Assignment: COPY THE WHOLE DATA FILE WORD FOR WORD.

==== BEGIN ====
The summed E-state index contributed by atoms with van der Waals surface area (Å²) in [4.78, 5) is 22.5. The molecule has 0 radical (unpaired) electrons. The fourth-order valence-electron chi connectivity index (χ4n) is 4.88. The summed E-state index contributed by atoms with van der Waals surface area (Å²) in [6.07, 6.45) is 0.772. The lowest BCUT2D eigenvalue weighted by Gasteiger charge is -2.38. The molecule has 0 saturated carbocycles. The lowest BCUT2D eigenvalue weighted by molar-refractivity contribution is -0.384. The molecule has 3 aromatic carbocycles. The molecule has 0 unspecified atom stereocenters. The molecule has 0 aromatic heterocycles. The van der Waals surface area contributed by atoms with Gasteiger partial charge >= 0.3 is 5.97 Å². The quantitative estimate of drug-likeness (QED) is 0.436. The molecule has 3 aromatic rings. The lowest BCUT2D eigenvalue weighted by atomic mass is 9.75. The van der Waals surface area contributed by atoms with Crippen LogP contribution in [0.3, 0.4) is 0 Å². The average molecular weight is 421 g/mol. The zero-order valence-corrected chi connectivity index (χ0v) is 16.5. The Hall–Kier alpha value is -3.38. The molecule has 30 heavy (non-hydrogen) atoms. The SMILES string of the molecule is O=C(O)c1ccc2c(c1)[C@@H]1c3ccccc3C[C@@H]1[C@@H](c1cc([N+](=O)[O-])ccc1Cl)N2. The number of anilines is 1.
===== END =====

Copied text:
The summed E-state index contributed by atoms with van der Waals surface area (Å²) in [4.78, 5) is 22.5. The molecule has 0 radical (unpaired) electrons. The fourth-order valence-electron chi connectivity index (χ4n) is 4.88. The summed E-state index contributed by atoms with van der Waals surface area (Å²) in [6.07, 6.45) is 0.772. The lowest BCUT2D eigenvalue weighted by Gasteiger charge is -2.38. The molecule has 0 saturated carbocycles. The lowest BCUT2D eigenvalue weighted by molar-refractivity contribution is -0.384. The molecule has 3 aromatic carbocycles. The molecule has 0 unspecified atom stereocenters. The molecule has 0 aromatic heterocycles. The van der Waals surface area contributed by atoms with Gasteiger partial charge >= 0.3 is 5.97 Å². The quantitative estimate of drug-likeness (QED) is 0.436. The molecule has 3 aromatic rings. The lowest BCUT2D eigenvalue weighted by atomic mass is 9.75. The van der Waals surface area contributed by atoms with Crippen LogP contribution in [0.3, 0.4) is 0 Å². The average molecular weight is 421 g/mol. The zero-order valence-corrected chi connectivity index (χ0v) is 16.5. The Hall–Kier alpha value is -3.38. The molecule has 30 heavy (non-hydrogen) atoms. The SMILES string of the molecule is O=C(O)c1ccc2c(c1)[C@@H]1c3ccccc3C[C@@H]1[C@@H](c1cc([N+](=O)[O-])ccc1Cl)N2. The number of anilines is 1.